Nestled in the valley surrounded by green hills is one of our favourite palace in Malaysia called Istana Lama Seri Menanti (Old palace of Seri Menanti). History has made Malaysia unique with its various monarch family and the state of Negeri Sembilan is no exception.
Istana Seri Menanti was built between the year 1902-1908 as a replacement after ‘Istana Pilih’ was burnt to the ground by the British in their pursuit of Yamtuan Antah (the 6th ruler of Negeri Sembilan) during the War of Bukit Putus.
From Kuala Lumpur, our drive took us approximately 2 hours before arriving at the beautiful serene location of Seri Menanti. Once arrived we were told that the palace is closed for conservation and restoration works until the end of 2015.
According to the person in charge, what started as a simple restoration project that should take no longer than 3 months, now the conservation team discovered a rather alarming condition of the 4 central pillars or famously known as ‘tiang seri’. This sturdy looking ‘tiang seri’ was found to be hollow as a result of termites although from the exterior of the pillars no sign of weakness could be seen.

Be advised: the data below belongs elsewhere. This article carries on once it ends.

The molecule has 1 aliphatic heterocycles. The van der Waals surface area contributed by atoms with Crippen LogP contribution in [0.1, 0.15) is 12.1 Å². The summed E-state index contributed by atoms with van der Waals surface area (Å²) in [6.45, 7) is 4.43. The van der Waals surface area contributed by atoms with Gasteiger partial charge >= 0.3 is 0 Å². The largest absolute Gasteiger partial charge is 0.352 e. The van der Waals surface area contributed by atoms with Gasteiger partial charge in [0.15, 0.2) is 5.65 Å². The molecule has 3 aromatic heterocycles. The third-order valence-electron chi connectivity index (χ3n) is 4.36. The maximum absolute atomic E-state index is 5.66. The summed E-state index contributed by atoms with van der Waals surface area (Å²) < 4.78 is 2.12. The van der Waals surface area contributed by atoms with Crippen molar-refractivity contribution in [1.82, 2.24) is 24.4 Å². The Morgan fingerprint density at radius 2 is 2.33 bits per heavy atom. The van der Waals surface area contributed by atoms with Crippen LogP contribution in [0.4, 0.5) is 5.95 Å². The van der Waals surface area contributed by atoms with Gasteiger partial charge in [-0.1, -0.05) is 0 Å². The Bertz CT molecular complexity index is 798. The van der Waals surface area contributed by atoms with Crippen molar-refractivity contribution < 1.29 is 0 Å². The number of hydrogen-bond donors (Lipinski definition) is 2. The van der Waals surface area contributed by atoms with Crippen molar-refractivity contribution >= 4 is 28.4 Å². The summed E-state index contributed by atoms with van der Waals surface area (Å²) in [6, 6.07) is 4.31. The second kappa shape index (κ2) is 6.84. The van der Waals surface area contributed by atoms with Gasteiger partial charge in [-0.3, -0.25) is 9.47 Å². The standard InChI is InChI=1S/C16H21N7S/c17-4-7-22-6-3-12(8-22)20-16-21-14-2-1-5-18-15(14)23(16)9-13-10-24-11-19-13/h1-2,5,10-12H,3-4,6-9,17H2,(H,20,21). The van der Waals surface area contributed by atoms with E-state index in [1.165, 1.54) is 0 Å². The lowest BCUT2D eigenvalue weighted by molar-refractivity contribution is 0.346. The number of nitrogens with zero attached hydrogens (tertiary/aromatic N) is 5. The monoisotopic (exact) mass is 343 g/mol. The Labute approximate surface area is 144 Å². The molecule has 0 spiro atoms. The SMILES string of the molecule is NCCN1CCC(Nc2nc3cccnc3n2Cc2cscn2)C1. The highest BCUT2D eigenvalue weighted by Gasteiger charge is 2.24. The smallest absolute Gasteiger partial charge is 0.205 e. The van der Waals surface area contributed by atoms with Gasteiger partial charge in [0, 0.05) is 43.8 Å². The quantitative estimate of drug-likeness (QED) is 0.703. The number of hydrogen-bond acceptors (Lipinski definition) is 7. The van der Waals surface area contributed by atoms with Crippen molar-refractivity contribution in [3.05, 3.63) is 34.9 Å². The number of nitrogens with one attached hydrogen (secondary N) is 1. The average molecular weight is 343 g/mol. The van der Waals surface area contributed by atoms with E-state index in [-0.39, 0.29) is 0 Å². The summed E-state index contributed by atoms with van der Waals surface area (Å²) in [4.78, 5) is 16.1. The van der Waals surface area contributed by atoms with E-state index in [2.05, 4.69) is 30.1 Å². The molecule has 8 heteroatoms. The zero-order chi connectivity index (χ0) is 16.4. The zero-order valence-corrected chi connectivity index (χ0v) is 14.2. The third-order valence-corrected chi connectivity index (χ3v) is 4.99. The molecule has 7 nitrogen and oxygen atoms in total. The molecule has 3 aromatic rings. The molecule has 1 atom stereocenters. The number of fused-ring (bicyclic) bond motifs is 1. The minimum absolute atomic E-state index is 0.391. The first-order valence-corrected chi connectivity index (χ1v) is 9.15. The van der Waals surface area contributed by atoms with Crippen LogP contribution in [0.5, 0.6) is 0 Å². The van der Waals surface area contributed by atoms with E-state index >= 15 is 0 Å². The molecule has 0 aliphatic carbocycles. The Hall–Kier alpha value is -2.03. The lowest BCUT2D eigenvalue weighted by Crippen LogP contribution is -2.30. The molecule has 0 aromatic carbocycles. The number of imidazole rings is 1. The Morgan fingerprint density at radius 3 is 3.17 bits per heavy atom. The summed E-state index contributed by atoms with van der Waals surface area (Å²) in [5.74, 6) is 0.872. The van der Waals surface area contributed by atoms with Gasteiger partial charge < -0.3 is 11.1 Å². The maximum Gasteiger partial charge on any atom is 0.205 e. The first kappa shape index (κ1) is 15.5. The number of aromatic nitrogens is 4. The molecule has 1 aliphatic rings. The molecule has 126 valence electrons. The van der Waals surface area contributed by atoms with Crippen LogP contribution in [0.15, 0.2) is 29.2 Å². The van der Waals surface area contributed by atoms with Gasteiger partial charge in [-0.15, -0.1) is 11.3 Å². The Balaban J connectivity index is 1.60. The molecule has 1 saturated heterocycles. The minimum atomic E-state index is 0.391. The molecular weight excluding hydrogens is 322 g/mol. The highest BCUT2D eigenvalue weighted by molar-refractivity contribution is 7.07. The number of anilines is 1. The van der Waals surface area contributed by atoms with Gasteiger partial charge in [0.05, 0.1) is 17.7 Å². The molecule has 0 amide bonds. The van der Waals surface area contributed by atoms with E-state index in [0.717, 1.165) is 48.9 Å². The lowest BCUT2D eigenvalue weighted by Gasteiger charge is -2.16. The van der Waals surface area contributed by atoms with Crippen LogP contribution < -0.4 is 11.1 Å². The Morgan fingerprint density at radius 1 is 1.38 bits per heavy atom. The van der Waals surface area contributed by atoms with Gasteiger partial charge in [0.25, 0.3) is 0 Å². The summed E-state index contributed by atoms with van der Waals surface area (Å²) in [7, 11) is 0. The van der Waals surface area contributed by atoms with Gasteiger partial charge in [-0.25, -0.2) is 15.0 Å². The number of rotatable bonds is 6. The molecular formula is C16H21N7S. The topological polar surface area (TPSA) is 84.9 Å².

We found out that this four storey palace was originally designed by two malay craftsmen named Kahar and Taib. The final plan detailing was done by a Mr Woodford, Chief Draftsman from the Seremban Public Works Department and in November 1902 the plan was approved by the State Engineer and British Resident.
The palace was made of wood from the ground up with no iron nails used. The whole structure is held together by wooden pegs called pasak.
The four central pillars is a unique characteristics to Istana Lama Seri Menanti. Firstly, the four central pillars represents the four palace chieftains and each pillar is 170 feet in height as a one straight piece. The tiang seri was made of Penak wood that was sourced from Bukit Pergai in Jelebu. We were told that during those days of construction, the tiang seri was transported to Seri Menanti from Jelebu using bullock carts.
Now, with the recent findings of the conditions of the four central pillars, the conservation team are now facing the challenge of getting another set of four, one piece, 170 feet of Penak wood.
Can’t wait for the palace to be open to public so that we could see the interior of the palace and the ‘tiang seri’ up close.
Very interesting post! Thanks for taking me there 🙂 Bye. Kamila
You’re welcome Kamila 🙂